Former State Sen. Dennis Jones, left, and St. Petersburg College president Bill Law unveil the inaugural Public Service Award from the Institute of Strategic Policy Solutions at SPC. Jones is the recipient of the first award following his 32 years of contributions to the area as a member of the Florida Legislature.
SEMINOLE – Before State Sen. Dennis Jones retired from public life in 2012, the honors and accolades rolled in from around the community. Then they continued after he stepped down.
But one of the biggest accolades came slightly more than a year later when Jones, a longtime leader in the Florida Legislature, a successful Pinellas County chiropractor and director of the Institute of Strategic Policy Solutions at St. Petersburg College, was awarded the inaugural Public Service Award from the Institute of Strategic Policy Solutions during a dinner Feb. 21 at the SPC Seminole campus.
More than 200 community, education and government leaders turned out for the event, which featured comments by many of Jones’ colleagues during his 32-year political career. Among them was Kim Black, president of the Pinellas Classroom Teachers Association; close friend Jack Hebert, founder of the Mallard Group, which formulated most of Jones’ election campaigns; Jim Olliver, provost of the SPC Seminole campus and Jones’ son, Dr. Rod Jones.
Dr. James Winterstein, president emeritus of the National University of Health Services, provided a letter of congratulations that was read aloud and Fred Lippman, chancellor of the Health Professions Division at Nova Southeastern University and a 20-year member of the Florida House of Representatives, provided a video message.
“I want to thank the board of directors of this institute to allow me to be your first recipient,” said Jones. “It certainly was a shocker to think of all of the choices you had. I appreciate it.”
Jones served in leadership roles in both the Florida House of Representatives and Florida Senate but perhaps his biggest accomplishment was pushing through the Florida Beach and Shore Preservation Act in 2012. The legislation authorizes the Florida Department of Environmental Protection to regulate construction on Florida beaches and offshore of state beaches.
“It took me 10 years to pass the beach legislation,” said Jones “With term limits, I could have never done it. I would have been put out to pasture before we ever could have passed the bill. And we could have never passed this legislation without the tremendous partnership we had with Congressman (Bill) Young and (his assistant) Harry Glenn. That bill, in my opinion, is one of the best bills for Florida, but it’s also the best partnership between the federal government, the state and our local communities. And everyone wins.”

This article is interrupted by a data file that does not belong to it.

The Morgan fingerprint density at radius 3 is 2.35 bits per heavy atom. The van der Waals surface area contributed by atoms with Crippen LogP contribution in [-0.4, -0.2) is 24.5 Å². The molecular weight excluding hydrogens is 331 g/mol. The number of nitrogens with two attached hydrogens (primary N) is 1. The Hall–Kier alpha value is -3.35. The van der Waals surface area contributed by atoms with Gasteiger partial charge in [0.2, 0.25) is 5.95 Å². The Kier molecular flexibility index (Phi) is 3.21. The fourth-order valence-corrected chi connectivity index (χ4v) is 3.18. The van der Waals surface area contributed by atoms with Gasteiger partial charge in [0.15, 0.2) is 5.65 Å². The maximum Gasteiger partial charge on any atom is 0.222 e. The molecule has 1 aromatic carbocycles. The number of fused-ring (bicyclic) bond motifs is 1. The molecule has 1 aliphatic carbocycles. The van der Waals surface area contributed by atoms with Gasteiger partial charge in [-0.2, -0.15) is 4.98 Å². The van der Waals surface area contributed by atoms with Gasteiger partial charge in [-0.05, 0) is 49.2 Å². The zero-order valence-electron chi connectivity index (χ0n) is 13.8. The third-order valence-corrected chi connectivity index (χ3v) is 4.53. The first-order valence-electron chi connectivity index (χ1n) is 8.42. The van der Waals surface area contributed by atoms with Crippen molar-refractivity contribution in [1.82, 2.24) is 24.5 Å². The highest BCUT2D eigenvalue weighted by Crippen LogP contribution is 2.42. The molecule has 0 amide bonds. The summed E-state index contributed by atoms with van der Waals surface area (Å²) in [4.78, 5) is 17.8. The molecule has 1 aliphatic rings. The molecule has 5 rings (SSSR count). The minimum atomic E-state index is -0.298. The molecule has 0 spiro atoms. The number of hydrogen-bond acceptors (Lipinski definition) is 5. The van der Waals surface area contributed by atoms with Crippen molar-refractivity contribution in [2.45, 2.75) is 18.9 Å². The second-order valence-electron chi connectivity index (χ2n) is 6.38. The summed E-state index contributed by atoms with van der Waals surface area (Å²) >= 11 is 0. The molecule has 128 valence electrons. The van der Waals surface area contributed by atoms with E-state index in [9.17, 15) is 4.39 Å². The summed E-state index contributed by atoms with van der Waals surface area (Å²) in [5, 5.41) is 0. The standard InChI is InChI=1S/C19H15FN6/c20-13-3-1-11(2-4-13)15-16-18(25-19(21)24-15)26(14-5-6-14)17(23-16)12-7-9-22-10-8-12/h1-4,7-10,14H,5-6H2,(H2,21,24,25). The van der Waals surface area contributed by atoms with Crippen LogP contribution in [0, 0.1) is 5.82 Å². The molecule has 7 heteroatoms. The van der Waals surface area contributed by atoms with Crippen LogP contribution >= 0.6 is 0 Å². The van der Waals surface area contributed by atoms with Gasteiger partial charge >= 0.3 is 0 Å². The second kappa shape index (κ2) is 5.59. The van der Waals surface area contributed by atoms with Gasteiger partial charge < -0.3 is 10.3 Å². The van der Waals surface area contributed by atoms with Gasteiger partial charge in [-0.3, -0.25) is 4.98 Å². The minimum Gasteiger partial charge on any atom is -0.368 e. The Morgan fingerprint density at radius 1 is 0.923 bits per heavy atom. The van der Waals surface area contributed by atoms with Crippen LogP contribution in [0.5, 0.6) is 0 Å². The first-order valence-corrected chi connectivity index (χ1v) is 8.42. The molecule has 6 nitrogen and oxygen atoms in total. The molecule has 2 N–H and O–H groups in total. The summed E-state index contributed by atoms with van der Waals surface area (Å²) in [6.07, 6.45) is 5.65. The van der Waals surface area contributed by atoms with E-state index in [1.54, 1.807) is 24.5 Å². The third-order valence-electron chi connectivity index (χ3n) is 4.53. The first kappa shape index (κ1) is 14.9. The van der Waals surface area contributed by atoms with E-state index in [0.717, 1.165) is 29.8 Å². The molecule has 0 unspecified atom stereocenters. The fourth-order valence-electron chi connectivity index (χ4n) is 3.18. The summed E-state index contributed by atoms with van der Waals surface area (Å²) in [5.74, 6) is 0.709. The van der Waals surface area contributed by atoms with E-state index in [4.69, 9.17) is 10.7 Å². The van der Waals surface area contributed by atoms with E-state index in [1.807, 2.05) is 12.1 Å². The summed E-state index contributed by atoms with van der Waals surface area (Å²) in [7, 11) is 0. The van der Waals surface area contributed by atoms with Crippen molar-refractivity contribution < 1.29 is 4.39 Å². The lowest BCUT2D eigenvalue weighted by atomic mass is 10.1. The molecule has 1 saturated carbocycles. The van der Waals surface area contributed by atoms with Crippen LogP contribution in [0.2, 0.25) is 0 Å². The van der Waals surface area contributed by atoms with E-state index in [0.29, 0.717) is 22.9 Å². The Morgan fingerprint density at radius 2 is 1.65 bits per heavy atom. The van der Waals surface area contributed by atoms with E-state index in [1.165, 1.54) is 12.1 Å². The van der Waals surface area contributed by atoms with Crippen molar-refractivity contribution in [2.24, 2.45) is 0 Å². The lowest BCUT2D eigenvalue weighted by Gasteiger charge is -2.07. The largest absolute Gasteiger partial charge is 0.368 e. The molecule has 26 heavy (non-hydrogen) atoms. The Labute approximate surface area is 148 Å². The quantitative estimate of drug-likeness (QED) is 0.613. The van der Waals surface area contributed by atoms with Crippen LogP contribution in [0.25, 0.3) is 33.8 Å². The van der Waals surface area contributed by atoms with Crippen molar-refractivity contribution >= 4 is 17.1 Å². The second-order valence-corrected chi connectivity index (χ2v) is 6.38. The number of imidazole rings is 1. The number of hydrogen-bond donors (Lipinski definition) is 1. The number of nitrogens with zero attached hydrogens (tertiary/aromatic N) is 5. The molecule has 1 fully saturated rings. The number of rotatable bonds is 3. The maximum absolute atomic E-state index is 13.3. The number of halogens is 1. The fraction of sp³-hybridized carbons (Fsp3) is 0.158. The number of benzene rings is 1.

Jones was a strong supporter of public education throughout his career, which continually brought the endorsement of Pinellas teachers. But his biggest goal never came to fruition, he said.
“I’ve always supported public education,” said Jones. “My mom and dad were public education. I went through public education and my kids went through public education. When I got elected I made a pledge that I would do my best to get our teacher salaries to the upper core level in the nation because my parents worked their butts off and didn’t get paid squat. Unfortunately, I failed. Now 32 years later, our teachers aren’t even close to being paid in the upper core for the work they do. I just think that’s a crime.”
Jones discussed the days before term limits when he and Lippman, a Democrat, worked closely on a number of successful bills, which Jones attributed to team work at the time in the legislature.
“That’s when we worked together,” said Jones. “That’s when members actually talked to each other and sat down and had dinner and talked about bills. You didn’t have partisanship and follow the leader.”
These days, life is more relaxed for Jones. He and his wife Susan live in their Dunnellon home. However, his legacy will live on for many years in Pinellas County.